There is just something about a masked band. Music seeping from faceless creatures is exciting. Eye contact and facial expressions are exchanged for mysticism and intrigue. This is usually coupled with hyperbole – either via music or personality (see Ghost, Slipknot, GWAR, etc), in this case, it’s just a veil.

Tony Contini / Tahoe Onstage

Lumerians are iridescent in Reno.
Tony Contini / Tahoe Onstage

Lumerians had shtick without banter. Their faces were concealed and laser red dots replaced their eyes. They reminded me of the apocalyptic soldier on the cover of Megadeth’s “so far, so good… so what!”

Their music was intense and rigid. Their set climaxed to a Gregorian-esk chant, two notes cycling over lingering keyboard swells, sung out strongly. The monotonous singing went on for almost five minutes, but for some reason, I could listen to it all night. It was entrancing. When the beat finally broke, it was rewarding and groovy.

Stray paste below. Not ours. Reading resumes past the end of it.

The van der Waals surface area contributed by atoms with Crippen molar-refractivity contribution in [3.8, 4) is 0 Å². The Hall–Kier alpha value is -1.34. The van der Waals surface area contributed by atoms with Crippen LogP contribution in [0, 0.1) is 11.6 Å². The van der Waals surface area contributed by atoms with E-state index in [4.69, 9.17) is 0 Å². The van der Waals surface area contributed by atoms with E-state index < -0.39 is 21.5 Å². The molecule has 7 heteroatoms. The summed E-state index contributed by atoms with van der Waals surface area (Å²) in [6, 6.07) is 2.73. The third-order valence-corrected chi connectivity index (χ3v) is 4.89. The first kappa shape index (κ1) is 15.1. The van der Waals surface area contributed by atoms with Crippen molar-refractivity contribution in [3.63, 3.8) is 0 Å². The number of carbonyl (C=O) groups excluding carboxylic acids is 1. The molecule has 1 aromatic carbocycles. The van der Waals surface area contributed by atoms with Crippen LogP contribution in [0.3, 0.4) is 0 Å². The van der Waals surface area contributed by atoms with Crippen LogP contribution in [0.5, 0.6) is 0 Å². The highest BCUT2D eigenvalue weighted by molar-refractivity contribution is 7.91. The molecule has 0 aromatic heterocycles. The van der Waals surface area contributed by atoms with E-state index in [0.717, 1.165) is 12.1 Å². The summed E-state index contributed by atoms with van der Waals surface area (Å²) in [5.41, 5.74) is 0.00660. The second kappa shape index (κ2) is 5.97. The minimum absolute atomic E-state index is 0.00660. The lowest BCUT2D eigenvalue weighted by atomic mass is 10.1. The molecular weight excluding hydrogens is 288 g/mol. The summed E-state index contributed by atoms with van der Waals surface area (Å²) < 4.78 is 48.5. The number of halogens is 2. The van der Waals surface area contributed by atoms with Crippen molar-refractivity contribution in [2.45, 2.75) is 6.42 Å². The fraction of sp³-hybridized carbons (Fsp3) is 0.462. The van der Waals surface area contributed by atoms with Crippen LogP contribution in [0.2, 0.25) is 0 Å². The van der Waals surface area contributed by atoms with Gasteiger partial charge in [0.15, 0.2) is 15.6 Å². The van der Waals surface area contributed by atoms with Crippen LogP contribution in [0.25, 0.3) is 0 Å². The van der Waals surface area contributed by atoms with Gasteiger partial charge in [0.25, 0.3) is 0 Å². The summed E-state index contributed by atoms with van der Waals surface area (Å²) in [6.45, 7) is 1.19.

I panned the room to make sure everyone was enjoying the spectacle as much I was. I mistakenly saw two washed-out acid-trip hippies dancing all spiritually. As they realigned each other’s chakras, I thought to myself, “fucking weirdoes.” I then continued to take notes on faux-robots (fauxbots – I’m copyrighting that) playing music in sparkling cloaks.

At that moment, I recognized the relativity of weirdness.

— Tony Contini

Tahoe Onstage

Chaki opened Friday’s show at The Saint.
Tony Contini / Tahoe Onstage

Tony Contini / Tahoe Onstage

The Fringe Class in Reno’s midtown.

Tahoe Onstage

Lumerians close down The Saint on Saturday.

Tahoe Onstage

Slate

About Tony Contini

Photographer and journalist Tony Contini graduated from the University of Nevada, Reno with a bachelor's degree in journalism and a minor in art photography. He loves working with bands and telling stories. Photography portfolio: https://www.TonyContini.com

Leave a Reply

Your email address will not be published. Required fields are marked *

*

Share This